The 104th Update of the CPR changed the wording of Practice Direction 51X and has brought about a two year pilot scheme from 1st April 2019 for a new style N260 Statement of costs . In the new style statement of costs, there are two new versions, the N260(a) and the N260(b). The use of the new style statement of costs is not mandatory during the two-year pilot scheme however, use of the new formats will become compulsory after 31st March 2021 if the pilot is successful.

 

What are the Differences Between Forms N260 A and N260 B?

 

The key difference between N260 A and B is that, the former is a version which should be used on interim applications in summary assessments of costs. N260 B is for use at Trial. Both forms follow a similar format to a traditional form of paper bill.

Form N260 A is used to include information on hourly rates for items such as:

  • time spent/attendances on the client
  • counsel
  • the opponent
  • “others” such as travel, documents and The Court

Form N260 B is similar; however, the profit costs should now be separated into the various phases of a Cost Budget. These phases include:

  • Pre-action work
  • Issue/Statements of Case
  • Case Management Conference
  • Witness Statements
  • Disclosure
  • Expert Reports
  • PTR
  • Trial Preparation
  • Trial
  • Alternative Dispute Resolution

Counsels fees and other disbursements are also categorised. There is also a documents schedule which shows activity time as well as the dates when work was undertaken.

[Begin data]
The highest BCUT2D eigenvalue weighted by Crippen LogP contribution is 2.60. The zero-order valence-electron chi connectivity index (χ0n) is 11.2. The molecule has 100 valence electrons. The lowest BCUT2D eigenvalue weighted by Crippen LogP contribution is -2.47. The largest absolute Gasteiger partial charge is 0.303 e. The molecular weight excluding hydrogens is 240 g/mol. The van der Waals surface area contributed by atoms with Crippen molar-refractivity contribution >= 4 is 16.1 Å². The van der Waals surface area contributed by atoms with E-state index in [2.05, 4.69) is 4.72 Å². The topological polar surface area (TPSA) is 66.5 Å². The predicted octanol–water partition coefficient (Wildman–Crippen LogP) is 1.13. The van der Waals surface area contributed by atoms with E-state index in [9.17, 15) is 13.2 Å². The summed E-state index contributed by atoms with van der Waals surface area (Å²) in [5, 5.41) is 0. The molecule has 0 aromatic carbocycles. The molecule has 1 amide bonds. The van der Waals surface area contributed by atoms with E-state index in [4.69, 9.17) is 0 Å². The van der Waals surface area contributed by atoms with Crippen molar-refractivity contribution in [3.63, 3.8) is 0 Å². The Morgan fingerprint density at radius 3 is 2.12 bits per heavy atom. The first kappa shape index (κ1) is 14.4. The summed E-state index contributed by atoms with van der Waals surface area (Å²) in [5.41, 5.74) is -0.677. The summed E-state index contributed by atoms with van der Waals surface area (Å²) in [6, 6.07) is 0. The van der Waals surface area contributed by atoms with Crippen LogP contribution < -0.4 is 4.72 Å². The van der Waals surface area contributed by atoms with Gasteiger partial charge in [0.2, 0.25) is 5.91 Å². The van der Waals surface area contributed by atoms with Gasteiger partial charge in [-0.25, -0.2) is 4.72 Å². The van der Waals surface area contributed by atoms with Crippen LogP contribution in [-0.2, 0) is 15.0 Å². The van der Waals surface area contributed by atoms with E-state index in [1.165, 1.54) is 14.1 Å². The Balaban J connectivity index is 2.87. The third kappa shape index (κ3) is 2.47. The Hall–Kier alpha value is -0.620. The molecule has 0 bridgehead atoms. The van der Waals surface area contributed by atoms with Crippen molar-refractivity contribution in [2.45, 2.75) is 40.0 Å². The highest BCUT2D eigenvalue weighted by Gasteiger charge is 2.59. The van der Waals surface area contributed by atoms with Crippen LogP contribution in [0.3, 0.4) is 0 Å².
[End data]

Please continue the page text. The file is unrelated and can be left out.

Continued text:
How are the New Forms Different from the Original Form N260?

 

The new N260 forms can be used in paper or electronic format however, if the electronic format is used, a paper copy must also be filed and served.  Under paragraph 5 of Practice Direction 51X, the documents schedule can be:

“… created from electronic time records by filtering the time that is recovered under the activity described in Schedule 2 to PD 47 as”10-Plan, Prepare, Draft, Review”. This may then be sorted and presented first by grade of fee earner and then chronologically.”

There is also a prerequisite when using Form N260 B, that a Precedent Q form must also be filed and served simultaneously. A Precedent Q Form provides the breakdown of costs claimed in each phase of the proceedings.

 

Could the New N260 Forms Prove Problematic?

 

The main issue that solicitors may face when using the new N260 forms is that they may take a considerably more time to complete than the original N260, even if the firm’s time recording system allows parts of the new forms to be created from electronic time records. The costs incurred in completing the form can however, be recovered inter-partes if the interim application or trial is successful.  It is therefore extremely beneficial to instruct your Costs Draftsman to prepare the new form N260, to ensure the maximum recovery of your costs, and also to ensure that the document is ultimately aligned with any Bill of Costs subsequently produced for assessment.

 

Can Legal Practice Support Help?

 

If you would like to find out more about best practice in preparing your Bills of Costs, we would invite readers to view this section on our website for further guidance. The Legal Practice Support team are always happy to help with any budgeting issues, and the author can be contacted via email at stacey@legalpracticesupport.co.uk

Our Costs Director, Robert Collington, can be contacted via email on info@legalpracticesupport.co.uk or by telephone on 01204 930234.

In addition, if you would like any information on how your Proclaim system can be developed to assist with the new electronic bill of costs, get in touch with our Head Proclaim Developer, James Denby, via e-mail on info@legalpracticesupport.co.uk

You can also get in touch with us via the Contact Page on our website.

 

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